#4 – Visitors and Math

Promptly at 9 am Mary, Peris (whose name I had totally wrong yesterday) and I began working on math.  We started with vectors, which is complicated here, nothing like the vectors we teach in the US.  In fact, they had me baffled for a long time until I had a small talk with myself. “Margo, if Kenyan students can learn this, surely you can too!”  After which I sat myself down with the text books and went to work.  Finally I could see what we going on and found them pretty easy, but students here find them hard.  About 9:50 Mary Ann showed up.  ACK! I was miffed.  After I gave her my full school-teacher glare and growl, she explained she’d had to go to the pharmacy for a prescription for someone in her family.  Hmmmm. Apology offered and accepted. 

My big worry was I’d have to go all through vectors again.  Mary and Peris had sorted them out pretty well.  I left them briefly to walk down to the paper seller, for my Daily Nationand upon return found Mary Ann explaining some issue of a vector question to Mary and Peris.  I guess that problem is solved!

Coming out of the church compound gate, I was greeted by Lucy, one of the adult kids from Mji, now selling shoes across the street.  I asked her to walk down with me to help me over the rough areas, which she did, explaining as we walked that she’d acquired a short job, going to shops in a certain area of town, checking to see whether the license was current.  She’s lively and I suspect a good worker, if she likes the work.  She had run away from Mji at age about 15, never went to high school and at age about 24 has 3 children.  Yet she seems happy, looks healthy and is full of her wonderful positive energy.  She didn’t think the job would become permanent, but evidently she is good at finding work.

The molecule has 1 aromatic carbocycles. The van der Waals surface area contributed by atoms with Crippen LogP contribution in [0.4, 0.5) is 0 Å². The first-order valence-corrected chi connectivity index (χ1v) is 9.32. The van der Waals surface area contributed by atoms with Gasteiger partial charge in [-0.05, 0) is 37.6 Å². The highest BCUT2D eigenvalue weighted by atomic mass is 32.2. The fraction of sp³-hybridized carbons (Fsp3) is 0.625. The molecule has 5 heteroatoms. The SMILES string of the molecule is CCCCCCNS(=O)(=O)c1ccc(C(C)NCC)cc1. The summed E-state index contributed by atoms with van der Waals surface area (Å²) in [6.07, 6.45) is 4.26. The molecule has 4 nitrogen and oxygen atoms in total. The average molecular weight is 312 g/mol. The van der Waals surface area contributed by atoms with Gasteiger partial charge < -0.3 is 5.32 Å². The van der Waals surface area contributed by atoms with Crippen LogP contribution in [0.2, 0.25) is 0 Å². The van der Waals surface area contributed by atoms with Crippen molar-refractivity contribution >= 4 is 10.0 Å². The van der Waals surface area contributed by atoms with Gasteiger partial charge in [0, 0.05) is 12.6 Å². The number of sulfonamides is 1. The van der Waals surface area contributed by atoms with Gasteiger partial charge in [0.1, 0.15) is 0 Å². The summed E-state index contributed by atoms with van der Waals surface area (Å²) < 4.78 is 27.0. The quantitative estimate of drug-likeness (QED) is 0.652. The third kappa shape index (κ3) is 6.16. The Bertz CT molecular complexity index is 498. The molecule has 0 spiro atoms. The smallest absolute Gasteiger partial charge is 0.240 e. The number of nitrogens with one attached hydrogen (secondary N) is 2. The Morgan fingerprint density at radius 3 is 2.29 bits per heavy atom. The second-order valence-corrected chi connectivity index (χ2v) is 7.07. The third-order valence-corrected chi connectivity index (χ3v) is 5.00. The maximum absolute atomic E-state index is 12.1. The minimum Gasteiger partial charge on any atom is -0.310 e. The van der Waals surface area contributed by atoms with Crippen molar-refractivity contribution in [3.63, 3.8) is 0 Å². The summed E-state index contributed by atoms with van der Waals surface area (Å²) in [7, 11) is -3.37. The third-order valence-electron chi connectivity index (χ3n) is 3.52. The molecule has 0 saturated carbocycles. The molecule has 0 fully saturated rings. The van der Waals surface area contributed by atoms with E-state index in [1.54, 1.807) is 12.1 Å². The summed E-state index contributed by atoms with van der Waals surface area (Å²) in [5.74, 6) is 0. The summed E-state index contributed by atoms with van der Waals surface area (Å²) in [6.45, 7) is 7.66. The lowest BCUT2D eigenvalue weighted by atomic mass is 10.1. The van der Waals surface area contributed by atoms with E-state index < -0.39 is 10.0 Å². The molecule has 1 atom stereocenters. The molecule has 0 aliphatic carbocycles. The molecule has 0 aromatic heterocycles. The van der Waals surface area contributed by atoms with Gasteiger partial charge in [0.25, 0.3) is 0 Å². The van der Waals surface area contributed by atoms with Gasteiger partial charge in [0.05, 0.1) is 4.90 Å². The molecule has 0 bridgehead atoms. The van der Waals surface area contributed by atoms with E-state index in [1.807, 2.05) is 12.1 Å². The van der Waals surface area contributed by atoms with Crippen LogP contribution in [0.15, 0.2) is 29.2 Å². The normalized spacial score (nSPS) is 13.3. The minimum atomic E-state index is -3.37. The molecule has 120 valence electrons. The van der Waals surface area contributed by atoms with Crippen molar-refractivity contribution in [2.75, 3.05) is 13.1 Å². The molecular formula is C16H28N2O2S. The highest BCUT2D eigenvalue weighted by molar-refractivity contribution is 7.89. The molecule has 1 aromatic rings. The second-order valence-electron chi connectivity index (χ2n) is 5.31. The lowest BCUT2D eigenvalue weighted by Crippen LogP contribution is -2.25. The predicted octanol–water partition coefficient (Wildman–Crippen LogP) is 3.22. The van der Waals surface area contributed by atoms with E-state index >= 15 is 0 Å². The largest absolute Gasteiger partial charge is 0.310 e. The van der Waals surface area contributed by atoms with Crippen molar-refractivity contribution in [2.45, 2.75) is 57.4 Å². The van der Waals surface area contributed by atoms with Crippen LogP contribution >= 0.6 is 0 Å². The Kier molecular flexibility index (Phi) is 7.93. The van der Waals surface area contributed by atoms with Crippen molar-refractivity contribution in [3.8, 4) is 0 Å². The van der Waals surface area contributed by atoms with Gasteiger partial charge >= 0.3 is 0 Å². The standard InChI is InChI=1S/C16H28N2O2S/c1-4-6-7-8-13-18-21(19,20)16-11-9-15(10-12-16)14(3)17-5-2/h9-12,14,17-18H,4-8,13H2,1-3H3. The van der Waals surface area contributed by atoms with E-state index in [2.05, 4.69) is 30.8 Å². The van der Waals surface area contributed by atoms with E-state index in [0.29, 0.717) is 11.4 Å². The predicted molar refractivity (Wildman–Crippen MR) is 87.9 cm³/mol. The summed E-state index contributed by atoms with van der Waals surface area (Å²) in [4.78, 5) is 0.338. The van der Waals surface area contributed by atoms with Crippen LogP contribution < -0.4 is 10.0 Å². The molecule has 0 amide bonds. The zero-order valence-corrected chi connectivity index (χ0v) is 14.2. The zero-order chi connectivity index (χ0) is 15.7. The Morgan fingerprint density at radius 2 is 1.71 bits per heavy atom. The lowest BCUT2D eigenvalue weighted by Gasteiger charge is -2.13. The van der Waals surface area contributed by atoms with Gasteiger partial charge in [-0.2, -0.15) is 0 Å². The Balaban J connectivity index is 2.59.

The 3 girls and I worked on math until noon.  We had shifted our operations to the Mji dining hall, where there is a blackboard, and I was feeling the effects of standing for a long time on a stone floor. Leaving them there, I went off to have a peanut butter and banana sandwich.  If you’ve never tried that, it’s better than jam and more nutritious. Yummy good. 

Earlier I had been called by a videographer whom we may hire to do some short videos for the KH website.  The KH board members had met via phone after I left to discuss what they wanted, so I shared the list with the man, named Macharia Mwangi.  He was quite enthusiastic and after considering the requirements, will make a proposal.  I had asked him to come at 1:30, completely forgetting that David Luther was coming to visit at 2.  Macharia vacated the visitor’s chair and David sat down.